5 1992 Isuzu Impuls RS
Isuzu hasn’t received much attention when it comes to passenger cars in recent years. But this company was previously known for building great passenger cars. Their RS trim, in particular, was to die for, unless you wanted nice interiors.
The big problem was that Isuzu was not a compact car company back then. So they had no idea how to make the Impulse RS more appealing from the inside. Despite this, since it was based on a beautiful platform inspired by the I-Mark Sedan, it enjoyed modest commercial success.
4 Mazda MX-3 V6 1996
Between Mazda and Nissan, one copied the duties of the other. The 1996 Mazda MX-3 V6 and the Nissan NX2000 looked eerily similar. But that didn’t stop Mazda from continuing production of this vehicle. The brand was also special.
The V6 engine used in the MX-3 was the same one that hung under the hood of the MX-6. Thus, drivers benefited from the performance of the MX-6 and the versatility of a sedan.
But that’s where the joy stopped. The interior of this car was crowded, the available cargo space being too small to hold a briefcase.
3 1992 Volkswagen Corrado G60
In the 90s, Volkswagen was in trouble. The company’s reliability ratings were at an all-time low and very few people were still talking about the “bug” design. Then there was the Fox compact which first sold in volumes and then received a huge backlash thanks to its poor reputation.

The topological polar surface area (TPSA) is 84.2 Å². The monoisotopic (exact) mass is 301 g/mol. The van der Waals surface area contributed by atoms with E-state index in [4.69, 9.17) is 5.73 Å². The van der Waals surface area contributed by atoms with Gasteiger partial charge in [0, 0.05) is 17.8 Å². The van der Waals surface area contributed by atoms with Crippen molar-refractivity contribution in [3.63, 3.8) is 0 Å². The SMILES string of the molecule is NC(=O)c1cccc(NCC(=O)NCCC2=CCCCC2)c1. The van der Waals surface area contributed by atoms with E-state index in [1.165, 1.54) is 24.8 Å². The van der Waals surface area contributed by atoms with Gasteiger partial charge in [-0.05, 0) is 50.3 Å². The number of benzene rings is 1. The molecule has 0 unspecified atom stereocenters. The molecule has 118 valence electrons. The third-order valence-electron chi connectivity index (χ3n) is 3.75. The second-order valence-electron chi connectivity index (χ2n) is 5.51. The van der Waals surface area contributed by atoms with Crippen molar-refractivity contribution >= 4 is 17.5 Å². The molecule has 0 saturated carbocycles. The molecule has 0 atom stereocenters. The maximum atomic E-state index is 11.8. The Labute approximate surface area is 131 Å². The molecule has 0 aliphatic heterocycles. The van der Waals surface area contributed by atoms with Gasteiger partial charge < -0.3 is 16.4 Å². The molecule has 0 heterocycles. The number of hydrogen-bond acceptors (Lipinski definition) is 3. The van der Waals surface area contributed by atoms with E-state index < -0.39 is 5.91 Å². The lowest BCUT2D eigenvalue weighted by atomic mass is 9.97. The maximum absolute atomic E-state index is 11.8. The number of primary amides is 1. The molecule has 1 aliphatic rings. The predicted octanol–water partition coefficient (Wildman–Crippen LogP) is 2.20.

The Corrado G60 was therefore launched with high expectations. VW promised flawless performance and they weren’t wrong. The drivers had a Porsche 911 in their hands, except for one thing: the interior. According to most enthusiasts, this was a bad mismatch compared to all other Volkswagen models including a Jetta, Golf and Passat.
2 1998 Saab 900 Turbo Convertible
The 1998 Saab 900 Turbo Cabriolet is definitely a beautiful, uniquely styled car. But that can only be said for the exterior. Moreover, this style was unique to Saab, which polarized many buyers. But the company would keep this design language straight from the 900 Turbo to other models until the company’s demise in 2010.
The interior was a horrible mix of crooked nuts and bolts. The key placement was the first thing you noticed that seemed odd. The designers somehow found it logical that the ignition key was placed between the two front seats. And that was just one of many other “Saab-only” oddities.
1 1997 Subaru SVX
The Subaru SVX has succeeded in becoming the poster child for everything a sports car shouldn’t be. And first on the list was its tough style which attracted very few fearful buyers. The passenger and driver windows were oddly designed, to begin with. The rest of the interior looked like a cheap version of an already cheap interior with hard plastic filling the dashboard, seats and roof.
The top model featured leather seats. But even if you were saddled on a cowhide, you couldn’t easily reach the dials or switches in front of you. The factory sound system shut down the bad interior deal with noises that even a frog wouldn’t be proud of.
Luxury cars span a wide price range, with some of the more affordable options not necessarily offering premium interiors.